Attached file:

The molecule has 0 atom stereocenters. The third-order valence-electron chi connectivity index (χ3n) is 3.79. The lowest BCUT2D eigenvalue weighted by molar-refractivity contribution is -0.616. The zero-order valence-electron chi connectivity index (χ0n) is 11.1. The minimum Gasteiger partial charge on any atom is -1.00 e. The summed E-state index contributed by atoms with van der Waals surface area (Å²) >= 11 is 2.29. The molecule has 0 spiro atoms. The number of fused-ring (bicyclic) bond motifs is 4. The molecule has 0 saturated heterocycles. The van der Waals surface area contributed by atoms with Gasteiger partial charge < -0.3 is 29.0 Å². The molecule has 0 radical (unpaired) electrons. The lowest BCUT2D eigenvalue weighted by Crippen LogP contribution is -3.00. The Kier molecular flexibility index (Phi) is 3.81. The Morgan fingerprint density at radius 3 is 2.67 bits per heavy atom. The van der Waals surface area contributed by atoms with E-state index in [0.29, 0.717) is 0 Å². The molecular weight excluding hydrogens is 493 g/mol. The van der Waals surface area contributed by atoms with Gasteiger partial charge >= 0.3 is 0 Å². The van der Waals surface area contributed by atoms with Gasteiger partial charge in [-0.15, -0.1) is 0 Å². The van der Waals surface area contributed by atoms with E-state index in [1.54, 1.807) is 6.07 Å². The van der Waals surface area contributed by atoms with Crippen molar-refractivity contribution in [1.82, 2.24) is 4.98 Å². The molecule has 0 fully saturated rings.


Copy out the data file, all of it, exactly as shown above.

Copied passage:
The molecule has 0 atom stereocenters. The third-order valence-electron chi connectivity index (χ3n) is 3.79. The lowest BCUT2D eigenvalue weighted by molar-refractivity contribution is -0.616. The zero-order valence-electron chi connectivity index (χ0n) is 11.1. The minimum Gasteiger partial charge on any atom is -1.00 e. The summed E-state index contributed by atoms with van der Waals surface area (Å²) >= 11 is 2.29. The molecule has 0 spiro atoms. The number of fused-ring (bicyclic) bond motifs is 4. The molecule has 0 saturated heterocycles. The van der Waals surface area contributed by atoms with Gasteiger partial charge < -0.3 is 29.0 Å². The molecule has 0 radical (unpaired) electrons. The lowest BCUT2D eigenvalue weighted by Crippen LogP contribution is -3.00. The Kier molecular flexibility index (Phi) is 3.81. The Morgan fingerprint density at radius 3 is 2.67 bits per heavy atom. The van der Waals surface area contributed by atoms with E-state index in [0.29, 0.717) is 0 Å². The molecular weight excluding hydrogens is 493 g/mol. The van der Waals surface area contributed by atoms with Gasteiger partial charge >= 0.3 is 0 Å². The van der Waals surface area contributed by atoms with Gasteiger partial charge in [-0.15, -0.1) is 0 Å². The van der Waals surface area contributed by atoms with E-state index in [1.54, 1.807) is 6.07 Å². The van der Waals surface area contributed by atoms with Crippen molar-refractivity contribution in [1.82, 2.24) is 4.98 Å². The molecule has 0 fully saturated rings.